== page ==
In Amphioxus also a single pair of gill-slits first makes its appearance. This is subsequently followed by a large number (70-100), which slant obliquely from before backward. In the young form the gill-slits open directly to the exterior, but they are eventually covered by a pair of dorsal folds of skin which grow downwards, leaving a space between themselves and the gillslits (the branchial chamber or atrium). The two flaps of skin meet below the body and fuse throughout their whole extent except at one spot, the branchial or atrial pore. It will be readily apparent that the branchial chamber of Amphioxus is by no means homologous with that of Ascidians.

The number of gill-clefts never exceeds eight pairs in the Yertebrata. There are seven in the Cyclostomi and in Hexanchus, eight in Notidanus (Heptanchus), but six in all other Elasmobranchii ; amongst the Teleostei a further reduction in the number of clefts occurs, owing to the suppression of the hyoid pair.

The first cleft succeeding the mouth is termed the hyomandibular or hyoid cleft (spiracle), as it lies between the mandibular and hyoid arches. The second is correspondingly the hyobranchial or first branchial, and is bounded by the hyoid and the first branchial arches. The remaining slits are the branchial clefts.

Dohrn finds that the pair of ciliated grooves which lie in front of the gill-pouches in the Lamprey (fig. 142) is developed in the same manner as the branchial pouches, but an external opening is never acquired. This supposed lost pair of visceral clefts is termed by Dohrn spiracular or thyroidean.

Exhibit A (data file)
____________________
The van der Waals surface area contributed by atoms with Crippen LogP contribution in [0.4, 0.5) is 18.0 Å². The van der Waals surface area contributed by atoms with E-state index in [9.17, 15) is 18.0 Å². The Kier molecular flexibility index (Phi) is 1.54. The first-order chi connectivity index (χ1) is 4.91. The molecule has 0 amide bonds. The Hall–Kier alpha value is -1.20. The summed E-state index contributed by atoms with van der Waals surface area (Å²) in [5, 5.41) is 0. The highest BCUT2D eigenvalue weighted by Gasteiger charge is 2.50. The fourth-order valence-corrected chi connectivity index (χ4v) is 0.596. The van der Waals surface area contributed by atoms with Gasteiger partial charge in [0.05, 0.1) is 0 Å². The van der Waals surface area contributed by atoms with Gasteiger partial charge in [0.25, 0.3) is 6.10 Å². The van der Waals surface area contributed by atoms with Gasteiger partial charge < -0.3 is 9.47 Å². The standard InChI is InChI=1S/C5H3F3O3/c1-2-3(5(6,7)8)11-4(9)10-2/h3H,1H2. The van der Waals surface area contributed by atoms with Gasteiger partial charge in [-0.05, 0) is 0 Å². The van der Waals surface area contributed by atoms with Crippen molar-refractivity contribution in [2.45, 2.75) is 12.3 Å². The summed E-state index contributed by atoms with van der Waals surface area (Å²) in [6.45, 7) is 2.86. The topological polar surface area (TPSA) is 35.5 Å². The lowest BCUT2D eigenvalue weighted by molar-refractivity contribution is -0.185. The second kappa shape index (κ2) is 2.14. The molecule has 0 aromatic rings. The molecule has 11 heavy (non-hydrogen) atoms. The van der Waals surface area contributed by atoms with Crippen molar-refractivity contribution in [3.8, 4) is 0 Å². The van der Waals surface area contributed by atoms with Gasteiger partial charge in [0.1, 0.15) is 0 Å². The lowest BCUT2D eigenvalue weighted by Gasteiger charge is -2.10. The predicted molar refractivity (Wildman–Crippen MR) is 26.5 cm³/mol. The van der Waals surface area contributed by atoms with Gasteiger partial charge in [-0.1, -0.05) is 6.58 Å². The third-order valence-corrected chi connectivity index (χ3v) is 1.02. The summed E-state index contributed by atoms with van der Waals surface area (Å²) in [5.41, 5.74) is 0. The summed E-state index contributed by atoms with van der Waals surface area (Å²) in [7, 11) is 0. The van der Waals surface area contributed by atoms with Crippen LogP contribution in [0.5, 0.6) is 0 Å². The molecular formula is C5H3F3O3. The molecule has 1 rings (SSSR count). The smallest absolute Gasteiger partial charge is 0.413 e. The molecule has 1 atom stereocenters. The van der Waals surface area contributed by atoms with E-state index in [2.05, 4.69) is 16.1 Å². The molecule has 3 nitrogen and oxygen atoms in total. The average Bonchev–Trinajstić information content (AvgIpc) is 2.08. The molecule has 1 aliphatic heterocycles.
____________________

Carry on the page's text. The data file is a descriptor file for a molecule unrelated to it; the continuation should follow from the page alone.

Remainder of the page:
Primitively all the visceral clefts were undoubtedly respiratory in function, and in many Eiasmobranchs the mandibular border of the spiracle bears a rudimentary gill. In Chimaera, some Ganoids, and many Teleosts, the hyoid border of the second cleft possesses only a rudimentary gill (opercular pseudobranch), which undergoes all stages of degeneration amongst the Teleosts, all the anterior gill-filaments having atrophied. The posterior gills have a tendency to disappear in Teleosts, the greatest reduction occurring in

Amphipnous cuchia, in which one branchial arch alone bears branchial filaments.

The gill-clefts in the Cyclostomes and Elasmobranchs are left quite exposed on the surface of the neck, but in Chimsera, Ganoids, Teleosts, and Dipnoi they are protected by a fold of skin (operculum), supported by skeletal elements ; the branchiostegal membrane and its supporting skeleton are derivatives of the hyoid arch. In some forms the border of the operculum fuses with the skin of the body, merely leaving a small orifice on each side leading from the branchial chamber.